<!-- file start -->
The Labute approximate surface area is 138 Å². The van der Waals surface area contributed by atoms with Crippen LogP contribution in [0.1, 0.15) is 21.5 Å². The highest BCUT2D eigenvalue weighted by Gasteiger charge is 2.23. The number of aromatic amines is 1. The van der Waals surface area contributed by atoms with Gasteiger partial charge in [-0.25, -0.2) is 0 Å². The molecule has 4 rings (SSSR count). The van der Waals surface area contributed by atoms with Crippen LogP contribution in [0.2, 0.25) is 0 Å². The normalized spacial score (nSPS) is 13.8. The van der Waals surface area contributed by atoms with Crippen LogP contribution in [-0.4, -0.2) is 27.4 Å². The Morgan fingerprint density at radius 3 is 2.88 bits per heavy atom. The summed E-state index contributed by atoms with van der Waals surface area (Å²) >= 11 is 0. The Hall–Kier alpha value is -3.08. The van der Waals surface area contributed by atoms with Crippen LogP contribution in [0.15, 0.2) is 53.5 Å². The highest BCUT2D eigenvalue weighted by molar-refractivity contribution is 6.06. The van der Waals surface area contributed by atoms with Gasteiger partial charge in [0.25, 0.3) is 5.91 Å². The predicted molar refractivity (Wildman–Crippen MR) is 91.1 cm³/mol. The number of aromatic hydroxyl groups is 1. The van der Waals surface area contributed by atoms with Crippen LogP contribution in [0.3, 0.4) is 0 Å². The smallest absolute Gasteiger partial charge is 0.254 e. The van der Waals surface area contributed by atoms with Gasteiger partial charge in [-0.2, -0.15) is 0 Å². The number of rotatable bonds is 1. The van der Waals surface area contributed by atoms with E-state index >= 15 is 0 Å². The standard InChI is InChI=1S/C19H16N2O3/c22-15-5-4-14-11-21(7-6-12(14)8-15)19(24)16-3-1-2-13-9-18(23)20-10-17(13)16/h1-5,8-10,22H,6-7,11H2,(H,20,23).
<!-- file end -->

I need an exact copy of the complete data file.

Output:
The Labute approximate surface area is 138 Å². The van der Waals surface area contributed by atoms with Crippen LogP contribution in [0.1, 0.15) is 21.5 Å². The highest BCUT2D eigenvalue weighted by Gasteiger charge is 2.23. The number of aromatic amines is 1. The van der Waals surface area contributed by atoms with Gasteiger partial charge in [-0.25, -0.2) is 0 Å². The molecule has 4 rings (SSSR count). The van der Waals surface area contributed by atoms with Crippen LogP contribution in [0.2, 0.25) is 0 Å². The normalized spacial score (nSPS) is 13.8. The van der Waals surface area contributed by atoms with Crippen LogP contribution in [-0.4, -0.2) is 27.4 Å². The Morgan fingerprint density at radius 3 is 2.88 bits per heavy atom. The summed E-state index contributed by atoms with van der Waals surface area (Å²) >= 11 is 0. The Hall–Kier alpha value is -3.08. The van der Waals surface area contributed by atoms with Crippen LogP contribution in [0.15, 0.2) is 53.5 Å². The highest BCUT2D eigenvalue weighted by molar-refractivity contribution is 6.06. The van der Waals surface area contributed by atoms with Gasteiger partial charge in [0.25, 0.3) is 5.91 Å². The predicted molar refractivity (Wildman–Crippen MR) is 91.1 cm³/mol. The number of aromatic hydroxyl groups is 1. The van der Waals surface area contributed by atoms with Crippen LogP contribution in [0.3, 0.4) is 0 Å². The smallest absolute Gasteiger partial charge is 0.254 e. The van der Waals surface area contributed by atoms with Gasteiger partial charge in [-0.2, -0.15) is 0 Å². The number of rotatable bonds is 1. The van der Waals surface area contributed by atoms with E-state index >= 15 is 0 Å². The standard InChI is InChI=1S/C19H16N2O3/c22-15-5-4-14-11-21(7-6-12(14)8-15)19(24)16-3-1-2-13-9-18(23)20-10-17(13)16/h1-5,8-10,22H,6-7,11H2,(H,20,23).